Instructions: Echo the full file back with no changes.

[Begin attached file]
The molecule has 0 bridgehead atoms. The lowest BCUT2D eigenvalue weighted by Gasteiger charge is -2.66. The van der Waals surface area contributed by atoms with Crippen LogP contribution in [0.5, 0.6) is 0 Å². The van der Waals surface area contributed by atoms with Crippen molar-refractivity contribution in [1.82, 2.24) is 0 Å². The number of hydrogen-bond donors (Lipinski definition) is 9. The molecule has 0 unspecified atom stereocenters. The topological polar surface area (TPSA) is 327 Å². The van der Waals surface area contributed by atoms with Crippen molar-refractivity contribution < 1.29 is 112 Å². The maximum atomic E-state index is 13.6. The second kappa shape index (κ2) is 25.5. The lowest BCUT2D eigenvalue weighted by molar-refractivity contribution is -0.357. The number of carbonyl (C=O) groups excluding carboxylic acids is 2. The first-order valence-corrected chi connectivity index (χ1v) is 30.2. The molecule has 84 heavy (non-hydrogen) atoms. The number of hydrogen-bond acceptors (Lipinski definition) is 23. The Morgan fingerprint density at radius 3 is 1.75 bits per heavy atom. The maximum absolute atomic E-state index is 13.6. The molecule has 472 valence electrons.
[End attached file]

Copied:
The molecule has 0 bridgehead atoms. The lowest BCUT2D eigenvalue weighted by Gasteiger charge is -2.66. The van der Waals surface area contributed by atoms with Crippen LogP contribution in [0.5, 0.6) is 0 Å². The van der Waals surface area contributed by atoms with Crippen molar-refractivity contribution in [1.82, 2.24) is 0 Å². The number of hydrogen-bond donors (Lipinski definition) is 9. The molecule has 0 unspecified atom stereocenters. The topological polar surface area (TPSA) is 327 Å². The van der Waals surface area contributed by atoms with Crippen molar-refractivity contribution < 1.29 is 112 Å². The maximum atomic E-state index is 13.6. The second kappa shape index (κ2) is 25.5. The lowest BCUT2D eigenvalue weighted by molar-refractivity contribution is -0.357. The number of carbonyl (C=O) groups excluding carboxylic acids is 2. The first-order valence-corrected chi connectivity index (χ1v) is 30.2. The molecule has 84 heavy (non-hydrogen) atoms. The number of hydrogen-bond acceptors (Lipinski definition) is 23. The Morgan fingerprint density at radius 3 is 1.75 bits per heavy atom. The maximum absolute atomic E-state index is 13.6. The molecule has 472 valence electrons.